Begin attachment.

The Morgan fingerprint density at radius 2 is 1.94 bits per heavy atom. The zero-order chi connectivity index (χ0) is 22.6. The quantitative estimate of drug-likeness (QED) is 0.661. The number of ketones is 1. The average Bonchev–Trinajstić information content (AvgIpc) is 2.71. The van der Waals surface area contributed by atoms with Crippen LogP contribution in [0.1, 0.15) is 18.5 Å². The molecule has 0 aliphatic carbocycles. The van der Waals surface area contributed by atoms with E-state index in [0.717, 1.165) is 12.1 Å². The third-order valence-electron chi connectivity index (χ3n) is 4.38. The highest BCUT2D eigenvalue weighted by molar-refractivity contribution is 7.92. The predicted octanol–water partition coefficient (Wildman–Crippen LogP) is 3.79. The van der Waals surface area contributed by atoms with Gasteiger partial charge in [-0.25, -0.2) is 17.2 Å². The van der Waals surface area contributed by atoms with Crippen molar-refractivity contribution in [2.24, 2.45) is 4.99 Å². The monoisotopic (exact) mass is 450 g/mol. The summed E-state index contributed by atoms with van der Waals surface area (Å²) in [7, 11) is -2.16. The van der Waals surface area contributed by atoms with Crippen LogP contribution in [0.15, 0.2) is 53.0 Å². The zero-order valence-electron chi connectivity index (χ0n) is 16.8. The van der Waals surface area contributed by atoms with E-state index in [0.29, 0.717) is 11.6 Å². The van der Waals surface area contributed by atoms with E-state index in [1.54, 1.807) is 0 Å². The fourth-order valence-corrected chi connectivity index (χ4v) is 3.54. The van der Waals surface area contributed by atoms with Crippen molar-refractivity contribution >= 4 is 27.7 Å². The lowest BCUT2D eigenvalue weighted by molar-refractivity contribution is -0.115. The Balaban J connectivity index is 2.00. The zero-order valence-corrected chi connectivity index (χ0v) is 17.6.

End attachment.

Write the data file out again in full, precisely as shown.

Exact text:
The Morgan fingerprint density at radius 2 is 1.94 bits per heavy atom. The zero-order chi connectivity index (χ0) is 22.6. The quantitative estimate of drug-likeness (QED) is 0.661. The number of ketones is 1. The average Bonchev–Trinajstić information content (AvgIpc) is 2.71. The van der Waals surface area contributed by atoms with Crippen LogP contribution in [0.1, 0.15) is 18.5 Å². The molecule has 0 aliphatic carbocycles. The van der Waals surface area contributed by atoms with E-state index in [0.717, 1.165) is 12.1 Å². The third-order valence-electron chi connectivity index (χ3n) is 4.38. The highest BCUT2D eigenvalue weighted by molar-refractivity contribution is 7.92. The predicted octanol–water partition coefficient (Wildman–Crippen LogP) is 3.79. The van der Waals surface area contributed by atoms with Gasteiger partial charge in [-0.25, -0.2) is 17.2 Å². The van der Waals surface area contributed by atoms with Crippen molar-refractivity contribution in [2.24, 2.45) is 4.99 Å². The monoisotopic (exact) mass is 450 g/mol. The summed E-state index contributed by atoms with van der Waals surface area (Å²) in [7, 11) is -2.16. The van der Waals surface area contributed by atoms with Crippen LogP contribution in [0.15, 0.2) is 53.0 Å². The zero-order valence-electron chi connectivity index (χ0n) is 16.8. The van der Waals surface area contributed by atoms with E-state index in [0.29, 0.717) is 11.6 Å². The van der Waals surface area contributed by atoms with E-state index in [1.54, 1.807) is 0 Å². The fourth-order valence-corrected chi connectivity index (χ4v) is 3.54. The van der Waals surface area contributed by atoms with Crippen molar-refractivity contribution >= 4 is 27.7 Å². The lowest BCUT2D eigenvalue weighted by molar-refractivity contribution is -0.115. The Balaban J connectivity index is 2.00. The zero-order valence-corrected chi connectivity index (χ0v) is 17.6.